The Devil’s Boy


When John was little, the one thing he loved most in the world were nuggets.

He didn’t know what it was about those little breaded chunks of meat, but once his ma has fried up a batch of those crispy treats and popped one into his mouth, he was hooked. His pop-pop had bought them as a treat on his fifth birthday, but lil’ John always wanted more.
Whether dipped in barbecue sauce, or eaten plain, John loved munching on that sweet savory meat. He could have nuggets for lunch, dinner, and when ma had to milk the cows early in the morning, he would sneak out the leftovers for breakfast. Punishment would follow if he got caught, but he didn’t care. The only thing that mattered were the nuggets.
One thing about nuggets though, there was no way to make them on the farm. So every week, Pop-pop would put the boy in the pickup, and drive down to the city to get a bag of them down at the Safe-mart. It was the only time John got alone with Pop-pop, so he tagged along without fuss. He never liked the city much, and it didn’t like him either. It was loud, crowded, and the people there liked talking too much.
In the city, John would put a hand to his face when somebody got near, he didn’t like them staring, but still he could hear them, whispering and sniggering all round. “Pay no attention to them John,” Pop-pop would say, and the adults would leave him alone. But it was the children who were the cruelest one.
Rat-face, freak-show, retard, just some of the names the children in this accursed city called him. They would point, laughing at his protruding teeth, his sagging left eye, and the constant dribble that went down the side of his mouth. John hated them, and he made up his mind early to never ever live in the city.
Inside the safe-mart, things were no better. The constant stares left him feeling awkward, and there was nowhere in the bright-lit aisles to hide. Pop-pop was friends with the supervisor in the store, and he would go round back with her for a little chat, leaving John to fend for himself in the frozen section. John resented his father for that, but it usually meant a dinner of MickeyD’s nuggets later, so he never complained.
But the safe-mart was also where he discovered kindness. Barrett, the butcher, has noticed the boy alone, and unlike the rest, he would beckon for him to come over, inviting him to watch him work. Barrett would talk, and John would listen. The man would sharpen his blades and chop up the meat, stacking them high on the counter, waiting for customers to pick out the choicest bits.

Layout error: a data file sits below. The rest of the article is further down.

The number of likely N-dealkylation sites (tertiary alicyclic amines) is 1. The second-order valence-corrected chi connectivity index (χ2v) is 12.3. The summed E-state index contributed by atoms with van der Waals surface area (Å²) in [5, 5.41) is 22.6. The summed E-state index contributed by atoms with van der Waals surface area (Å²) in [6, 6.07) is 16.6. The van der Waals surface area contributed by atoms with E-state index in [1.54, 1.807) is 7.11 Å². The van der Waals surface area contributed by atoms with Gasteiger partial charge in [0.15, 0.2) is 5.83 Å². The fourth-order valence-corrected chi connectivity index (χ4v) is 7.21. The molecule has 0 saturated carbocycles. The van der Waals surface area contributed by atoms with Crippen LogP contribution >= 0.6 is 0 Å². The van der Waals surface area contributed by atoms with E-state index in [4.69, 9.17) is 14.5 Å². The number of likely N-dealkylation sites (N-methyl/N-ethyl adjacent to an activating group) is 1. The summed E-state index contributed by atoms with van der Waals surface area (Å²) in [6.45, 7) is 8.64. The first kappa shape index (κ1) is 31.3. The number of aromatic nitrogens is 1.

Sometimes, business in the store was slow, and he would cook up a little something for the boy. He knew John loved nuggets, but he wanted John to experiment. Cutting up meats into the same size chunks as nuggets, he would bread them and fry them up, offering John a little taste of everything. John liked him, and he liked the treats, they soon became fast friends.
Then one day, just like any other, Barrett was slicing up a side of beef. His knife slipped. In the blink of an eye, John watched as the blade severed the end of Barrett little finger, chopping through the bone just below the first segment. The dismembered digit flopped on the table and rolled onto the floor. John looked at it as the butcher stood there screaming bloody murder.
John had no recollection of crying then, he only remembered watching. He watched when the finger bounced and twitched on the floor, its white skin and pink flesh coated in the still-warm blood of Barrett. It called out to the boy, like a nugget. John walked over and picked it up.
“Gimme that son, I need to get it to a… what are you doing…John NO!”
Pop-pop heard the screams, and came charging back into the store, his hands swrestling with the buckle of his belt. He found his young son staring at the stricken butcher, blood stains on his little hands, and a red gob trickling down the side of his chin. John was gnawing on something, he turned around and gave his Pop-pop a happy look.
“The devil! The devil!” Barrett screamed, flailing his arms, trying to get help.
“Oh hell John…” Pop-pop quietly took his son into his arms, and fled away from the store.
News spread like wildfire. By the time they have reached home, TV reporters were already covering the story, calling John the devil’s boy. Soon, Pop-pop knew they would come for him. He got out his shotgun and loaded it up.
The angry mob got there before the police, arriving in cars and pickups that stretched up down the road. The man leading them was their pastor, and he demanded that the boy be handed over, so that the demon can be exorcised.
“But he’s an angel, my angel,” Ma had told them, pleading with the men while pop-pop shoved his gun up their faces.
“That’s up to the good Lord to decide Betsy. I told ya you and Eric were never meant to be, and now you shall know His wrath. Sister should never marry brother, that just ain’t right. Now bring out the boy so that we can do what’s right.”